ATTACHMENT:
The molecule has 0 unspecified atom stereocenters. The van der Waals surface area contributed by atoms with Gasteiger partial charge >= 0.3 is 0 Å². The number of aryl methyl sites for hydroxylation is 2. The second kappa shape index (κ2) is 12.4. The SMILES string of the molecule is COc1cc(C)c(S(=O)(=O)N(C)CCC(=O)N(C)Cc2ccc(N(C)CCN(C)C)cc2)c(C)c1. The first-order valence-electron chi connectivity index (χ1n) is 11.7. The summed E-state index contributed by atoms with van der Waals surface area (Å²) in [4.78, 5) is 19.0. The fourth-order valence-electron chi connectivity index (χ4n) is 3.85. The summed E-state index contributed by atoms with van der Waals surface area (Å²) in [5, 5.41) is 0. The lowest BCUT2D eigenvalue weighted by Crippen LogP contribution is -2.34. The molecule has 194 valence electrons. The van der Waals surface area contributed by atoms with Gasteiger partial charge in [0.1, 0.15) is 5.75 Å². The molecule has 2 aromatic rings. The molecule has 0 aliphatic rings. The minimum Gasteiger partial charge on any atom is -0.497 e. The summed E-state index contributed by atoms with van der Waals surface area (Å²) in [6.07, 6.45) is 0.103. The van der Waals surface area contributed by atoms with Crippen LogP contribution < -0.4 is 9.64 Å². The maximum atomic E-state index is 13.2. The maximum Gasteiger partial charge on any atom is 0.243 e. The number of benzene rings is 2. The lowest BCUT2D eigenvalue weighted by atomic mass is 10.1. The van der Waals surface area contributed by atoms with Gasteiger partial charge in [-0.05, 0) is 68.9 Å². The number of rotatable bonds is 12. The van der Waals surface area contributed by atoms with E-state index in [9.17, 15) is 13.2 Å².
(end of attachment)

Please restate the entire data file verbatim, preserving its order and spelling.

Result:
The molecule has 0 unspecified atom stereocenters. The van der Waals surface area contributed by atoms with Gasteiger partial charge >= 0.3 is 0 Å². The number of aryl methyl sites for hydroxylation is 2. The second kappa shape index (κ2) is 12.4. The SMILES string of the molecule is COc1cc(C)c(S(=O)(=O)N(C)CCC(=O)N(C)Cc2ccc(N(C)CCN(C)C)cc2)c(C)c1. The first-order valence-electron chi connectivity index (χ1n) is 11.7. The summed E-state index contributed by atoms with van der Waals surface area (Å²) in [4.78, 5) is 19.0. The fourth-order valence-electron chi connectivity index (χ4n) is 3.85. The summed E-state index contributed by atoms with van der Waals surface area (Å²) in [5, 5.41) is 0. The lowest BCUT2D eigenvalue weighted by Crippen LogP contribution is -2.34. The molecule has 194 valence electrons. The van der Waals surface area contributed by atoms with Gasteiger partial charge in [0.1, 0.15) is 5.75 Å². The molecule has 2 aromatic rings. The molecule has 0 aliphatic rings. The minimum Gasteiger partial charge on any atom is -0.497 e. The summed E-state index contributed by atoms with van der Waals surface area (Å²) in [6.07, 6.45) is 0.103. The van der Waals surface area contributed by atoms with Crippen LogP contribution < -0.4 is 9.64 Å². The maximum atomic E-state index is 13.2. The maximum Gasteiger partial charge on any atom is 0.243 e. The number of benzene rings is 2. The lowest BCUT2D eigenvalue weighted by atomic mass is 10.1. The van der Waals surface area contributed by atoms with Gasteiger partial charge in [-0.05, 0) is 68.9 Å². The number of rotatable bonds is 12. The van der Waals surface area contributed by atoms with E-state index in [9.17, 15) is 13.2 Å².